Mirvis’ comments came on the same day that Labour had launched a “race and faith manifesto,” which it said aimed to tackle prejudice across all faiths. Labour has repeatedly denied accusations of anti-Semitism and has expelled party members after complaints of anti-Semitism were upheld yet it remains accused of not doing enough.

The party came under fresh pressure this weekend when it emerged there was a backlog of unresolved complaints over anti-Jewish racism within the party, some dating back years. Shadow Finance Minister John McDonnell apologized to the Jewish community “for the suffering we have inflicted on them.”

People hold banners during a protest, organized by Stand Up To Racism platform, against former British Foreign Secretary Boris Johnson after his Islamaphobic article, which includes hate crime on women those who wear niqab or burqa, in front of the contact office of Conservative Party in London, United Kingdom on August 09, 2018.

Anadolu Agency | Anadolu Agency | Getty Images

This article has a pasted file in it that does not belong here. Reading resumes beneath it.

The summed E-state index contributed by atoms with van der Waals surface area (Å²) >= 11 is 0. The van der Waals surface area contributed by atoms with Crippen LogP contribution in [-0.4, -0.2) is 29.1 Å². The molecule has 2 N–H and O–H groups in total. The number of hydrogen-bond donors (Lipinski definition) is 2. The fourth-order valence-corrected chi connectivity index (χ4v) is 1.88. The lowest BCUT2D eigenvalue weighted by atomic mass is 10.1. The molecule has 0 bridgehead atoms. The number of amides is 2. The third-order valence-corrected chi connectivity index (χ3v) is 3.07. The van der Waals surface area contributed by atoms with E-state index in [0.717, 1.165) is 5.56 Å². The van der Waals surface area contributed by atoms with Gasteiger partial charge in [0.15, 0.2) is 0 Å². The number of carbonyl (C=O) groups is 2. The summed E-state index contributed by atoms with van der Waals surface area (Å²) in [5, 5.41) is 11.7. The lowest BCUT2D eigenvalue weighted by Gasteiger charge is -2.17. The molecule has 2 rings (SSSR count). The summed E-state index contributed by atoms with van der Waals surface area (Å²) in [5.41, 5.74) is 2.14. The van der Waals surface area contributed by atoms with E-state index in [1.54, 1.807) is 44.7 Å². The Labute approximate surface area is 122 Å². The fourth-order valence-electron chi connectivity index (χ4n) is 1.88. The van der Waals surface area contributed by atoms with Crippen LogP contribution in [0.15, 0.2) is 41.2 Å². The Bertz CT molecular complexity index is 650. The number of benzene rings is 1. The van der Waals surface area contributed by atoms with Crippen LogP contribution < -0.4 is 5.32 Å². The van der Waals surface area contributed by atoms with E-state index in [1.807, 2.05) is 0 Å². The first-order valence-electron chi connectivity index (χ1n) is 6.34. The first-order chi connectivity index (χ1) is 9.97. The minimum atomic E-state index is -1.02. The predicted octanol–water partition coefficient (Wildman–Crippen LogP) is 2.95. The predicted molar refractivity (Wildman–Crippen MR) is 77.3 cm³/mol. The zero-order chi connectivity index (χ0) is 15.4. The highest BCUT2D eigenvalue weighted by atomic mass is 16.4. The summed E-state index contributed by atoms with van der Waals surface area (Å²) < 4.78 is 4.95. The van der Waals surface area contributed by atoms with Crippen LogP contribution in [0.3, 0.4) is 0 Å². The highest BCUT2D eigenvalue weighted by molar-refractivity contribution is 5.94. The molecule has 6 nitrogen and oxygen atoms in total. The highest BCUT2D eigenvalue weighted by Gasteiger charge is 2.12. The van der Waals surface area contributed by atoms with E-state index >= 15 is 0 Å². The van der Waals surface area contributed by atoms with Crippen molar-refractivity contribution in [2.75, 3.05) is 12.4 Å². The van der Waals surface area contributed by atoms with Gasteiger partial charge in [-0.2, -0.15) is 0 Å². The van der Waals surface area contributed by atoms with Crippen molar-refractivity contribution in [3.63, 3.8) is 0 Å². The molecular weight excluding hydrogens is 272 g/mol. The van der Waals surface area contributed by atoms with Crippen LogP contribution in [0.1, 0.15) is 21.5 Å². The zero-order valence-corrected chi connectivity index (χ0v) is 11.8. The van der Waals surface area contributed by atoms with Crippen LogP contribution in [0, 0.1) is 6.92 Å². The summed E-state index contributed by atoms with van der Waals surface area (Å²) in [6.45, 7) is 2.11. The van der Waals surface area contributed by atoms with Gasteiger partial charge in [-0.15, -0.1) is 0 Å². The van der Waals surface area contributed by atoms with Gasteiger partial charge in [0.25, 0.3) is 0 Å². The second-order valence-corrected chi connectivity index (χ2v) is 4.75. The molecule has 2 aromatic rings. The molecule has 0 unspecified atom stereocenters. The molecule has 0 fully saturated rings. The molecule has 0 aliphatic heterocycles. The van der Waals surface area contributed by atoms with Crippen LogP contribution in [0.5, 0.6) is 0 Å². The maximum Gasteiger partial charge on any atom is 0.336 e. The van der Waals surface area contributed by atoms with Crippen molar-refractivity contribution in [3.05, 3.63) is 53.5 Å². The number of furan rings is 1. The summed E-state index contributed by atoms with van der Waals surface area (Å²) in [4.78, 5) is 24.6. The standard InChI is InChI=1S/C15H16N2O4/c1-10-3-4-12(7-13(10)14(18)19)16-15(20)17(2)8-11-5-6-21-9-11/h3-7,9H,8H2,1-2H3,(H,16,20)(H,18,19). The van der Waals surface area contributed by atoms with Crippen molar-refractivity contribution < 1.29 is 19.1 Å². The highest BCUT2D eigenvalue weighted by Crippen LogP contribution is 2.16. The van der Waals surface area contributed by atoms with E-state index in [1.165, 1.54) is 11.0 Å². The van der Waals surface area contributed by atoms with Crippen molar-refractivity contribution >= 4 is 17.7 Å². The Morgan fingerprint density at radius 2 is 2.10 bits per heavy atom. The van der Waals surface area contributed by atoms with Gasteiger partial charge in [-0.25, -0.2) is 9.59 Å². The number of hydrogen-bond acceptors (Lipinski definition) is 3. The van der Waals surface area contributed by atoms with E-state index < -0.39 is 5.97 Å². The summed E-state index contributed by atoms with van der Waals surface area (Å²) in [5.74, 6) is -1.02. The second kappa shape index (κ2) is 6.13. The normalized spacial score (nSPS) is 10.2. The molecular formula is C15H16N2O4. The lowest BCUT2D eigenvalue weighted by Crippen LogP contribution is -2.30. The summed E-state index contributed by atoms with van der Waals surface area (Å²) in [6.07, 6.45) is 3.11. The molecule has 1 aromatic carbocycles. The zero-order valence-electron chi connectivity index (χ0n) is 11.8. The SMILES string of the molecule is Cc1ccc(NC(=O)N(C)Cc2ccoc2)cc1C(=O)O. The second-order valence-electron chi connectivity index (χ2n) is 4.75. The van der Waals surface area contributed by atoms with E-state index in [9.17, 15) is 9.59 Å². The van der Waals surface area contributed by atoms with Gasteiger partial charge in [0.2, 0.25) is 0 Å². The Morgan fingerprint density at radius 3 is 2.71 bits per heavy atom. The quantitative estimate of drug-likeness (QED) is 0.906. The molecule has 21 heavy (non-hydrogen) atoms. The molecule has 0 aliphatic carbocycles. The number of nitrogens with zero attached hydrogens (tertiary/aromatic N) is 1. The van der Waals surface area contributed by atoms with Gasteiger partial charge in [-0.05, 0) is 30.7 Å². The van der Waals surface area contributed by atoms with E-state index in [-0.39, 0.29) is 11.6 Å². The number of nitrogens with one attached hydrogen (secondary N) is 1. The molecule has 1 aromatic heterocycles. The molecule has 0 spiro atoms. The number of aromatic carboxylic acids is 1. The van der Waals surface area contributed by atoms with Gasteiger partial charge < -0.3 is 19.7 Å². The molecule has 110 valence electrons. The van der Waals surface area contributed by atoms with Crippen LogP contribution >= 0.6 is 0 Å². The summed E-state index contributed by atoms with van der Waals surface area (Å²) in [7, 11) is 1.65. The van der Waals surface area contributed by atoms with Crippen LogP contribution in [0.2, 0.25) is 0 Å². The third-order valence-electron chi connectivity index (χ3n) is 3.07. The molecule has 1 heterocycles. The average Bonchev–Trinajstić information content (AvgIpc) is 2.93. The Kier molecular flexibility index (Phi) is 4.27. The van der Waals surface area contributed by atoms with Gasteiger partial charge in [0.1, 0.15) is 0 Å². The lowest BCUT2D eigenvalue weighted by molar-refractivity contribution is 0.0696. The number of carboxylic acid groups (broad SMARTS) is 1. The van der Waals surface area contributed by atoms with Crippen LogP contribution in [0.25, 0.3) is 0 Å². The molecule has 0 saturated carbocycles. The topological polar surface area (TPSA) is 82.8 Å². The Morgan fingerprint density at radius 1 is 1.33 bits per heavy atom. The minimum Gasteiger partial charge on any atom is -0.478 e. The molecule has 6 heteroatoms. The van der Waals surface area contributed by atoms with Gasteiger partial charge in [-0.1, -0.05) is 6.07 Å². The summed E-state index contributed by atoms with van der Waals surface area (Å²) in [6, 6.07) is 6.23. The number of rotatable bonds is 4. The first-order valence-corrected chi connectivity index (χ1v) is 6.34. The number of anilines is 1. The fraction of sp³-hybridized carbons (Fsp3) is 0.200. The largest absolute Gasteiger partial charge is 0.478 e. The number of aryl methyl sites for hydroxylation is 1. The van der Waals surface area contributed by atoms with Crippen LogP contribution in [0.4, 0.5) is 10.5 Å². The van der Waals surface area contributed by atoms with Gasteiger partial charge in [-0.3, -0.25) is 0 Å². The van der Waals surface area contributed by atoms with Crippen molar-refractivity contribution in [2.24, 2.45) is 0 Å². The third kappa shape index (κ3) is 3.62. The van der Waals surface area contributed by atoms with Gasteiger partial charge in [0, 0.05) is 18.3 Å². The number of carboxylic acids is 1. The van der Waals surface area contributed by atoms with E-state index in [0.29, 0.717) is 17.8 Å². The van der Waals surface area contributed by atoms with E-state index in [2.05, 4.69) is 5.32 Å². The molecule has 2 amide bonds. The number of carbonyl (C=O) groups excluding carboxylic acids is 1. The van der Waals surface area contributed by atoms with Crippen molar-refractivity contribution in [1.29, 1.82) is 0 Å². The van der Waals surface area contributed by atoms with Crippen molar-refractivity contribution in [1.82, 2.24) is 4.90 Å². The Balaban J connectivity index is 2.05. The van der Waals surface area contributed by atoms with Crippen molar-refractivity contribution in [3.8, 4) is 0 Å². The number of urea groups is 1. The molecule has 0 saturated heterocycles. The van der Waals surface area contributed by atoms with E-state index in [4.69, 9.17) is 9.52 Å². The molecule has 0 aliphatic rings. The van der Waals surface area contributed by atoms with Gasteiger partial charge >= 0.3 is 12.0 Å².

While Labour’s reputation has been tarnished in the Jewish community, the Conservative Party under Boris Johnson has been accused of not doing enough to tackle Islamophobia within the party. Johnson has come under fire himself for previous comments in which he likened Muslim women wearing burkas as looking “like letter boxes.”

On Sunday, Conservative Chairman James Cleverly apologized for cases of Islamophobia in his party and reiterated a promise made by Johnson that there would be an inquiry into prejudice and discrimination within the party by the end of the year. Like Labour, the Conservatives have expelled a number of party members for alleged Islamophobia.

Cable, who once led the third-largest opposition party, the Liberal Democrats, said both the mainstream parties had upset ethnic minorities in the U.K.

“The Labour party has got a very specific issue which relates to anti-Semitism … they’ve got to clean up their act and I don’t think they can do that as long as (Jeremy) Corbyn is their leader, frankly,” he said.

“The Tories are tapping into an underlying, often very racist feeling in parts of the country … there is an undercurrent of hostility to ethnic minorities and Johnson has, through his language, has played into that, and I think they (the Tories) are a bigger problem than the Labour Party.”

Ben Ryan, head of research at Christian think tank Theos, told CNBC that the main problem with modern political parties in the U.K. was a failure to engage with faith groups on all sides, and tending to regard the issue of faith in negative terms.